S4: There are these multiple and this is one of those scenes these multiple big scenes where people are really laying it down on a line and just because you know this scene is is not far after you this big monologue to the group about the generations of women and sexual assault miscarriage stillbirth etc. just like the idea of black women is by some people on the island definition ruined women and her wanting to very much trouble that is one thing that happens and then soon after it we get this other big conflict in the movie coming to a head where right before they’re about to leave. Yeah. As you say Nana is really just trying to make sure that people retain some of this culture and some of this place as they move into the greater world. And the thing is that I just think is so remarkable about this movie and and also just about the time it took. Julie Dash to make it is you know you look at the history of black American art and it would seem Nana like predictions about the harshness of that outside world bore out. And you know I mean you’re thinking about Julie Dash making this in the 70s to the 90s so thinking about politically what’s happening in those moments. War on Drugs crack cocaine things that are happening in cities very bad things in terms of urban decay that had very marked you know pointed bad effects on black life through the 90s the moment of you know the L.A. riots and Rodney King et cetera. Like that span of time in the future feels like a future that Julie Dash is aware of that she I think is thinking about when she’s thinking about Nana’s sort of resistance to that world. I mean I think she really is trying to sort of put Nana at the forefront of just knowing that entering this broader white world is not what people think it’s going to be. And I think part of the pain for her is that people are leaving behind this culture when they leave. But also that they’re facing something and Ula says this too is when she suggests that on the mainland it doesn’t mean you won’t get raped. Clark I think that they’re both saying this broader world of modernity that you guys are clinging to. He really has to be troubled complicated has to retain some part of this ancestry whether or not you think it’s voodoo doesn’t really matter because it’s your culture and it is a thing that may help you survive in that other world.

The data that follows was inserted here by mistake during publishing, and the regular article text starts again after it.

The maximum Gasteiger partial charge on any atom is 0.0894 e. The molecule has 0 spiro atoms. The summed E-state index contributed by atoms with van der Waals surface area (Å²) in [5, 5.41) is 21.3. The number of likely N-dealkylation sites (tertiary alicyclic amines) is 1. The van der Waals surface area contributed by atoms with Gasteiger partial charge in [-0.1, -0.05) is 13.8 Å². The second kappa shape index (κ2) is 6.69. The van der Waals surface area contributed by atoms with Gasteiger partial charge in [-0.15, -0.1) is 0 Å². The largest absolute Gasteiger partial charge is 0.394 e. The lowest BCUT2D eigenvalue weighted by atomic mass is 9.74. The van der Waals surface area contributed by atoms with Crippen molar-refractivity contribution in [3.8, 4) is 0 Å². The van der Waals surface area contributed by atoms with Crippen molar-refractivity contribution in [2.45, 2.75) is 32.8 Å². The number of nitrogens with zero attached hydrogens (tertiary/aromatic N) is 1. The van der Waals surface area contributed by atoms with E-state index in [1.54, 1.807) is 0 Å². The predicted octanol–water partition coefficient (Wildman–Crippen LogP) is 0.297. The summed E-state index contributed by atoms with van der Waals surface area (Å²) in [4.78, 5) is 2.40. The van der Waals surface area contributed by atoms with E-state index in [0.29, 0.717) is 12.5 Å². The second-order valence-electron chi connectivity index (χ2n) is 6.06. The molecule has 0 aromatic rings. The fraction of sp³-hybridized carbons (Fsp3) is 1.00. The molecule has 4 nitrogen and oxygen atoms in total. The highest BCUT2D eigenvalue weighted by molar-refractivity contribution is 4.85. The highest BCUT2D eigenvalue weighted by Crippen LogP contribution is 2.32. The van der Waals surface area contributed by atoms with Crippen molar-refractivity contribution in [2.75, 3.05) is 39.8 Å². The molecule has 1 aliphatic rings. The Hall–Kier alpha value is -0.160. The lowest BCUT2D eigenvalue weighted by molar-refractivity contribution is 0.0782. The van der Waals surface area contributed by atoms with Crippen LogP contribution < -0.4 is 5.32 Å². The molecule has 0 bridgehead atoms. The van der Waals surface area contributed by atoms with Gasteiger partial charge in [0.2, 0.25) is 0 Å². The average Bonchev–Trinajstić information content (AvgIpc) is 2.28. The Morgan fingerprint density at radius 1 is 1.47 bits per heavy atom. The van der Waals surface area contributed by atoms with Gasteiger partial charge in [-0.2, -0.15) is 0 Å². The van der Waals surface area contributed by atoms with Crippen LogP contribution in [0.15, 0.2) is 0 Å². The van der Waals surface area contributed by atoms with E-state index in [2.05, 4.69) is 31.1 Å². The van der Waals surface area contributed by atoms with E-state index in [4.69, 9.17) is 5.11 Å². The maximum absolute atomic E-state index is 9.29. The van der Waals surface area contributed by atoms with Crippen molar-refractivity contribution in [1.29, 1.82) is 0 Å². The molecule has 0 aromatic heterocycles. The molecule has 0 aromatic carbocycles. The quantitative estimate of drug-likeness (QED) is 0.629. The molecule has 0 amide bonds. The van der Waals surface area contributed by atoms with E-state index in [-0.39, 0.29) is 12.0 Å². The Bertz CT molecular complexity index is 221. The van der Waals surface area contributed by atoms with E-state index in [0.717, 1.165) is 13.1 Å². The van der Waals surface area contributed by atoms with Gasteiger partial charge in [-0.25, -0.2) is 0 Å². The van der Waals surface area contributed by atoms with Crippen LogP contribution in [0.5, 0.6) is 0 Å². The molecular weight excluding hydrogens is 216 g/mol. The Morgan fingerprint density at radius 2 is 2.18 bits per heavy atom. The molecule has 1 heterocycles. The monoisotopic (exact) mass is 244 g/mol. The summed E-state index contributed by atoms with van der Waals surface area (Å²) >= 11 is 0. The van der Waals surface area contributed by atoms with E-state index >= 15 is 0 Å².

S5: But it’s also your culture and it sort of dies with you it lives with you but it dies with you. And I think that’s part of what’s behind her sort of you know it’s not for her about an afterlife. It’s about a long life of ancestry that is far bigger than whether or not she is alive or dead on that island that is completely incompatible with the Christian theological premise right.
S3: So there’s sort of two reasons two for the younger generation to object to that and you see them both in that scene there’s the Christianity of Viola who says you know that belief system is unacceptable because it doesn’t allow for an afterlife. You know I reject Jesus et cetera et cetera. Then there’s Hager’s you know voodoo mess breakdown where she’s essentially just taking the side of modernity right. I mean she’s she’s not taking any religious objection. She’s just simply saying you know she wants to move into the world of modernity where they don’t boil roots and herbs to heal themselves but reasonably take modern medicine you know. So it just there’s there’s so many critiques alive on it on that island right.
S6: And it’s fascinating how for all its kind of ellipses and for all the playfulness of its structure. Julie Dash is really bringing us to these big moments. And when they do happen I feel like ever since the first time I saw it I was I was always blown away by how well I’d been prepared for the conflicts that are about to rise here and also just how much I understood about them and about everyone involved about what they felt about what’s at stake for them and the kind of basic like you know dramatic narrative sense but also just in a in a spiritual philosophical sense the weight of these debates really comes to a head for me in these moments it’s always sort of a parent.